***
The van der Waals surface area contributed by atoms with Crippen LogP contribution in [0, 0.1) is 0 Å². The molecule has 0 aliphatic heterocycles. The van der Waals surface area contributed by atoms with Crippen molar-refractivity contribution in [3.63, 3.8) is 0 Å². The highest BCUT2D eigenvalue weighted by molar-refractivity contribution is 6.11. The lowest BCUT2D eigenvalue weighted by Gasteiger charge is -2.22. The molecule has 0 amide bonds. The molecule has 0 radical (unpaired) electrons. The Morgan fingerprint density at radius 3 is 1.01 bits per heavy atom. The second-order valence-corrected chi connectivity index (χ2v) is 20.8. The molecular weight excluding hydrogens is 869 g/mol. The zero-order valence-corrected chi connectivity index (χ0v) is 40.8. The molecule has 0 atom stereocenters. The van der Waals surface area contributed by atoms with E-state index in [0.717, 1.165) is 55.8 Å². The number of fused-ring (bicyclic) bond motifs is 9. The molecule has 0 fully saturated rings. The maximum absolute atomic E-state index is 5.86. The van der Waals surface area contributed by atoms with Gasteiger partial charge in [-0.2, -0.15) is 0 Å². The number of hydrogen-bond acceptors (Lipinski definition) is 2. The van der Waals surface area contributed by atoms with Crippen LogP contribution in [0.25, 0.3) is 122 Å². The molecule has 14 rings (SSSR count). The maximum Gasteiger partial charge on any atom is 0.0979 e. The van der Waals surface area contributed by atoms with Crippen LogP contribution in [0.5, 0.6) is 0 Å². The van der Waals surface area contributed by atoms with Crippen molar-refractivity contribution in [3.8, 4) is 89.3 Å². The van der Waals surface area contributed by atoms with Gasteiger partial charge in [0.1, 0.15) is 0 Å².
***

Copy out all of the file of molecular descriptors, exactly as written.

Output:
The van der Waals surface area contributed by atoms with Crippen LogP contribution in [0, 0.1) is 0 Å². The molecule has 0 aliphatic heterocycles. The van der Waals surface area contributed by atoms with Crippen molar-refractivity contribution in [3.63, 3.8) is 0 Å². The highest BCUT2D eigenvalue weighted by molar-refractivity contribution is 6.11. The lowest BCUT2D eigenvalue weighted by Gasteiger charge is -2.22. The molecule has 0 amide bonds. The molecule has 0 radical (unpaired) electrons. The Morgan fingerprint density at radius 3 is 1.01 bits per heavy atom. The second-order valence-corrected chi connectivity index (χ2v) is 20.8. The molecular weight excluding hydrogens is 869 g/mol. The zero-order valence-corrected chi connectivity index (χ0v) is 40.8. The molecule has 0 atom stereocenters. The van der Waals surface area contributed by atoms with E-state index in [0.717, 1.165) is 55.8 Å². The number of fused-ring (bicyclic) bond motifs is 9. The molecule has 0 fully saturated rings. The maximum absolute atomic E-state index is 5.86. The van der Waals surface area contributed by atoms with Gasteiger partial charge in [-0.2, -0.15) is 0 Å². The number of hydrogen-bond acceptors (Lipinski definition) is 2. The van der Waals surface area contributed by atoms with Crippen LogP contribution in [0.25, 0.3) is 122 Å². The molecule has 14 rings (SSSR count). The maximum Gasteiger partial charge on any atom is 0.0979 e. The van der Waals surface area contributed by atoms with Crippen LogP contribution in [0.5, 0.6) is 0 Å². The van der Waals surface area contributed by atoms with Crippen molar-refractivity contribution in [3.8, 4) is 89.3 Å². The van der Waals surface area contributed by atoms with Gasteiger partial charge in [0.1, 0.15) is 0 Å².